|INTERACTIVE (Rate the Review)||
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|Cinema Signal: Not quite a green light but has elements of strong appeal for a limited audience.||MOBILE: variagate.com/cinsigsm.htm?mobi ||
than This movie reminds me of how much I like non-3D movies when they achieve the visual brilliance that this distopian sci-fi thriller does. As with many films that give us a bleak view of our future, the thing around which the drama revolves is the concept.
To combat this mortal threat, humans are controlling things from their huge tetrahedral space station they call the "Tet." One of their armaments designed for this purpose is a small fleet of armed, robotic drones (wherever did they get that idea?) which are programmed to seek and destroy Scavs. That is, when they're working. When they go down, for one reason or another, the humans up in the Tet have their male/female, memory-wiped team in the work tower on earth to deal with the problem.
But The two consists of Jack Harper, aka, Technician #49 (Tom Cruise), who goes from the lush modernist pad in which they've taken residence, down to the surface of earth to fix the drones; and, secondly, communications officer Victoria (Andrea Riseborough, "Happy-Go-Lucky") who reports to and stays in contact via video link with their Tet commander Sally (Melissa Leo, "The Fighter"), a woman with all the heart of a sociopath. That's harsh. Let's just say "she's doing her job." After all, doesn't she always end her sessions with Victoria by asking if she, Victoria, and Tech49 are an effective team? Such concern. But, this is Teteze for, "are you following the rules?"
The primary part of Tech49 and Victoria's mission, however, is to protect the planet's resources and the extraction machines that feed the needs of the Titan colony. Titan is represented as an ideal place to go to -- an Eden awaiting humans when their mission is complete. For Victoria and Jack that's in two weeks time.
The movie begins with Tech49 arising from bed and donning his smart spacesuit and weapons, a holstered handgun and a mean-looking heavy rifle. Ammo is of the laser variety -- no clips necessary. In the bed also is the super-efficient Victoria who contacts Sally for the day's mission: two drones in need of repair.
The big BUT, here, is that Jack is seeing images, in dreams night and day, that he correctly identifies as memory shards from his former life. The so-called "security wipe" of his memory that he and Victoria had to go through to get this cushy job was less than perfect, and he's a man caught between two realities. There's a woman he sees in his visions whom he thinks had an important role in his life before the alien invasion. When he starts talking to Victoria about leaving their job for his secret earth hideaway, she doesn't understand. Her lover is going bats and she worries about not being "an effective team."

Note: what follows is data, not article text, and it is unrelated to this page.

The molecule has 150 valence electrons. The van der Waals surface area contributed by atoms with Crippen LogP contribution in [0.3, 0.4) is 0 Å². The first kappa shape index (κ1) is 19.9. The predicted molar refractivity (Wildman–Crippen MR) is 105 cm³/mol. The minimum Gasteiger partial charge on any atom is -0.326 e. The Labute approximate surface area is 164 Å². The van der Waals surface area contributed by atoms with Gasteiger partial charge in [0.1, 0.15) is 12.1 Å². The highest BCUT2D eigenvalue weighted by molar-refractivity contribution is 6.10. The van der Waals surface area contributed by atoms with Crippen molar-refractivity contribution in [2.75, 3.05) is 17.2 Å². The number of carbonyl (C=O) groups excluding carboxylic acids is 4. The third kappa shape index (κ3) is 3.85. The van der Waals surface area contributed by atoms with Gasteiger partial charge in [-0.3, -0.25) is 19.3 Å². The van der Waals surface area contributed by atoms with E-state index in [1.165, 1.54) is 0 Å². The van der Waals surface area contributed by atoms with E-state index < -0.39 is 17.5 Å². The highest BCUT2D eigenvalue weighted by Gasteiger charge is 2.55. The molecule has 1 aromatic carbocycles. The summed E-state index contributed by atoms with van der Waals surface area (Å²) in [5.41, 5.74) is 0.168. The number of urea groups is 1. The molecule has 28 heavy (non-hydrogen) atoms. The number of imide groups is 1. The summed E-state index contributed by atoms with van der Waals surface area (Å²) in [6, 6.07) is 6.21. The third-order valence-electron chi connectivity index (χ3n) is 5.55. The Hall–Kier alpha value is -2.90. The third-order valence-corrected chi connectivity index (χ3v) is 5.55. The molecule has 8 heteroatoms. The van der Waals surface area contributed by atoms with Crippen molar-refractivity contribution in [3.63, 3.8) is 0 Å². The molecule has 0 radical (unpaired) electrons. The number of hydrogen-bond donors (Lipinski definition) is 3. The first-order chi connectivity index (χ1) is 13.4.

But, the complications are only beginning. New York's Empire State Building still stands. When the Scavs use it as a homing beacon to bring down the Odyssey, a spaceship that might have been Jack's ride home, he discovers humans in hibernation capsules, all but one killed by a Scav party before Jack could kill them. The survivor is the woman he's been seeing in his visions. Julia (Olga Kurylenko, "Quantum of Solace"): his "real-life" wife. Naturally.
Around this time, Jack makes another discovery, with a character played by the esteemed Morgan Freeman.
You can see where this is going as far as the human factor. Victoria's not going to like this when her Jack brings a gorgeous female to the work station. Besides the jealousy that now inflames her, she's got to dodge Sally's questions to avoid giving away the abnormal developments.
But Sally can read her officer on the other end of the comm feed like a wizard with a deck of cards and what's been set in motion is pointing toward unexpected consequences for everyone. In fact, thinking about wizards, the revelations are lining up as too-liberal twists on the real and the unreal.
What passes for logic is, shall we say, strained, which accounts for a mediocre critical reception for the last act surprises that don't stand up to mild scrutiny. I have to admit, the narrative liberties don't pass the story integrity barrier. But Kosinski gets away with it. There's too much earnest effectiveness and suspense in his vision to write it off. Besides, I'm a sucker for concepts of advanced technology.
Of course, this is first and foremost designed to provide a platform for Cruise's physical skills. Which is not at all bad for us action fans. What Cruise does with his talents has given us some considerable thrills ("Mission: Impossible - Ghost Protocol" Remember that sequence at the top of the Burj Khalifa tower in Dubai?). I wanted to see this film badly because it was a Tom Cruise vehicle and, though the physical requirements weren't as extreme as some of his work, I was not disappointed. He may not be the kind of actor to win Oscars, but his strengths, including taste for material that allows him to make the most of them, compensate for deficiencies.
Nor was I disappointed by the rest of the cast, most notably Riseborough who played the perfect not-quite-a-person person. Kurylenko is pure screen candy. And Leo is acutely acidic as befits a Tet officer.
All of which goes to the credit of Joseph Kosinski ("TRON: Legacy") who produced, directed and co-wrote the adaptation from his unpublished graphic novel which was edited by Radical Comics. The representation of this evacuated world is nothing less than spectacular in all visual respects. As said, with visual perfection like this, who needs 3D and its color desaturation?
~~ Jules Brenner